Why do I keep posting so many recipes for tomatillos? Its because they grow like weeds and produce hundreds of fruits per plant, yet most of the recipes that I see on a regular basis are either for tomatillo salsa, or a green sauce for enchiladas. I've been trying to broaden their range in my cooking repertoire and incorporate them into non-Mexican food dishes.
A couple of weeks ago my mom boiled up a lot of tomatillos in order to freeze them for later use. She was left with about 6 cups of tomatillo broth that she didn't want to throw away, but wasn't sure what to do with. In typical fashion, one morning she said to me, "If you are planning to make a soup, maybe you can use up that tomatillo broth." I had mentioned no plans of making a soup, nor was I particularly inspired to do so, but that is my mom's way of suggesting hopefully that I come up with something delicious. The idea thus being planted in my head, various ingredients combined themselves over the next few days, and what I finally ended up with was a lentil stew, flavored with lamb sausage that I bought at Whole Foods Market, and chicken. My mom loved it, in fact what she said after the third night eating it was, "This is the best lentil soup I've ever eaten." She's not one to quantify things as "the best," so that was pretty high praise.
I'm always interested in the creative process of things. What triggered the use of a certain medium, or a color combination, were you inspired by a smell, was a memory triggered by the quality of light? I find cooking to follow the same process. My original plan was for a much clearer broth, with chicken and Spanish chorizo floating in it, along with white beans, and maybe chard and tomatoes. Along the way it morphed into a thick broth with the prevalent flavor of lamb. How did it happen? I couldn't find the hard links of Spanish chorizo on my regular shopping route, and so I switched to lamb sausage, which seemed like it could go well with the original concept. Then I got home, and realized that I'd forgotten to buy white beans, and there weren't any in the cupboard. There were lots of lentils though. Since lentils are a common food in Spain, I knew that it would combine well with the other ingredients, and voilá, I had a soup to satisfy Mom's request.
Adding a hearty green, like kale, would be delicious in this. Carrots too. I had neither on hand or else I probably would have included them. If you aren't a fan of lamb, go back to the chorizo idea, or substitute a spicy chicken sausage.
Lentil Stew with Lamb and Chicken
1 cup lentils, rinsed
3 chicken thighs, boneless and skinless
1 lamb sausage*, about 6 inches long
1/2 small onion, finely chopped
1 tsp. smoked paprika**, or smokey chile like dried chipotle or pasilla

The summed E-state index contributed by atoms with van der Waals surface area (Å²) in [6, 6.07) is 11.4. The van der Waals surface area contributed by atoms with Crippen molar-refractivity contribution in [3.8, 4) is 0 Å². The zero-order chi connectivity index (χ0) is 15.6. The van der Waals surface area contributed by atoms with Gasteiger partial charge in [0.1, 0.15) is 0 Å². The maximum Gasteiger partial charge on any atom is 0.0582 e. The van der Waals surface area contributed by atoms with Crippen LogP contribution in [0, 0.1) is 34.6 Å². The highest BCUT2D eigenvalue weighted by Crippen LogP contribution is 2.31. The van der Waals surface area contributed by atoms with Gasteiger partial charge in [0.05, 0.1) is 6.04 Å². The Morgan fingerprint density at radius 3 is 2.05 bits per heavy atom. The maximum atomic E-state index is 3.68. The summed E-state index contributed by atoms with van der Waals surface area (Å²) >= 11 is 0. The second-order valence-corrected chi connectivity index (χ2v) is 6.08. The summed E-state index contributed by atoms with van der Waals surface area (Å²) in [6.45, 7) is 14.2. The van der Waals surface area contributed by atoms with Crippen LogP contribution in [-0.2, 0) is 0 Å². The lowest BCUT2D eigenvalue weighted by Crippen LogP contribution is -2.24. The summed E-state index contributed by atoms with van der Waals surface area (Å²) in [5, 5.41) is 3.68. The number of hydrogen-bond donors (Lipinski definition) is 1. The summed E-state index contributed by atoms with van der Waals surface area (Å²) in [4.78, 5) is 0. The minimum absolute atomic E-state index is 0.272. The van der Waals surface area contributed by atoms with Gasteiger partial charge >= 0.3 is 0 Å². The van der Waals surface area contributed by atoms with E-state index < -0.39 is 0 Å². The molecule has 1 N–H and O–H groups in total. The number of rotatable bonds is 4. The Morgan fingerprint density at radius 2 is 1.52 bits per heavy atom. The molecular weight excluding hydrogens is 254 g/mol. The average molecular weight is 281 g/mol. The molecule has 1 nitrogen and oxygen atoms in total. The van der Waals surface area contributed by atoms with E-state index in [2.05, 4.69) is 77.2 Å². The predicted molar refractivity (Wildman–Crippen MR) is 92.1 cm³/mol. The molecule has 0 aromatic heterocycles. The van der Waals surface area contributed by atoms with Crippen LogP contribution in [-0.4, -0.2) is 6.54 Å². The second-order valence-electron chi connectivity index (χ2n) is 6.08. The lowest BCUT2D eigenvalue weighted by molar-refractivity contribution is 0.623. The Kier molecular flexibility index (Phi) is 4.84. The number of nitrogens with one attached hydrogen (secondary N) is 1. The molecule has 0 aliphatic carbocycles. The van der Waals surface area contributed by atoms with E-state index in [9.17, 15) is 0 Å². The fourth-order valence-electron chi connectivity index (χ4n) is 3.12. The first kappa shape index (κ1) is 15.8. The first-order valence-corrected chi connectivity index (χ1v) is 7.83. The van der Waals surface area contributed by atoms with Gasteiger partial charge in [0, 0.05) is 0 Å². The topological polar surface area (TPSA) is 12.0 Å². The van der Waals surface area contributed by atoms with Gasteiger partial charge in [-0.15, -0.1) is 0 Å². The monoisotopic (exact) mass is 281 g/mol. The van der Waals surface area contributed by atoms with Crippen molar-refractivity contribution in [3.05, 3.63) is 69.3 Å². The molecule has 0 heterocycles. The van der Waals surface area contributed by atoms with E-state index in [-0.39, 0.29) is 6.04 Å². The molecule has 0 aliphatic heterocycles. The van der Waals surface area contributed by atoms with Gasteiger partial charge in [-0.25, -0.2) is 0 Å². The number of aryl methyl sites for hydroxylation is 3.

6 to 8 fresh plum tomatoes, chopped
1 Tbsp. tomato paste
6-8 cups tomatillo broth***, chicken broth, or vegetable broth
Cut sausage and chicken thighs into one-inch strips. Heat 1 Tbsp. oil in a heavy bottom soup pot. Add meat and brown on all sides. Once the meat is browned, add the onion and cook until translucent. Add paprika, tomato paste, and lentils and sauté for a minute or two, stirring so that all ingredients are well coated with the spices. The sausage that I used had garlic and basil in it. If you are using a plainer sausage, or ground lamb, add a clove of garlic, finely minced and a teaspoon of dried basil or mint. Add tomatoes, and cook for another 20 minutes, or until the lentils become soft. Salt to taste. The sausage that I had was soo salty that I didn't need to add any additional salt. Soup thickens a lot when the lentils soften. If you'd like a thinner consistency just add additional broth or water. Garnish with parsley, a dollop of plain yogurt, or a crumbling of farm cheese.
*I used a pre-spiced sausage from the Wild Oats butcher counter called Lamb with Basil, Garlic and Pine-nuts. You could substitute chunks of lamb or ground lamb, but make sure to add garlic and herbs if you do. A spicy Spanish chorizo would also be good.
**I know, I'm currently obsessed with smoked paprika. It's that good. Try it. Or skip it. You could add some chile flakes, or a small dried chile in its place.
*** I can't imagine that many of you would have tomatillo broth on hand. We only had it because my mom boiled a lot of tomatillos from our garden so that they could be frozen for later use, and there was extra liquid left over afterward. The tomatillo broth had a nice tangy sweetness to it that other broths won't have, so if you have tomatillos on hand you could chop and boil some of them to use as a base.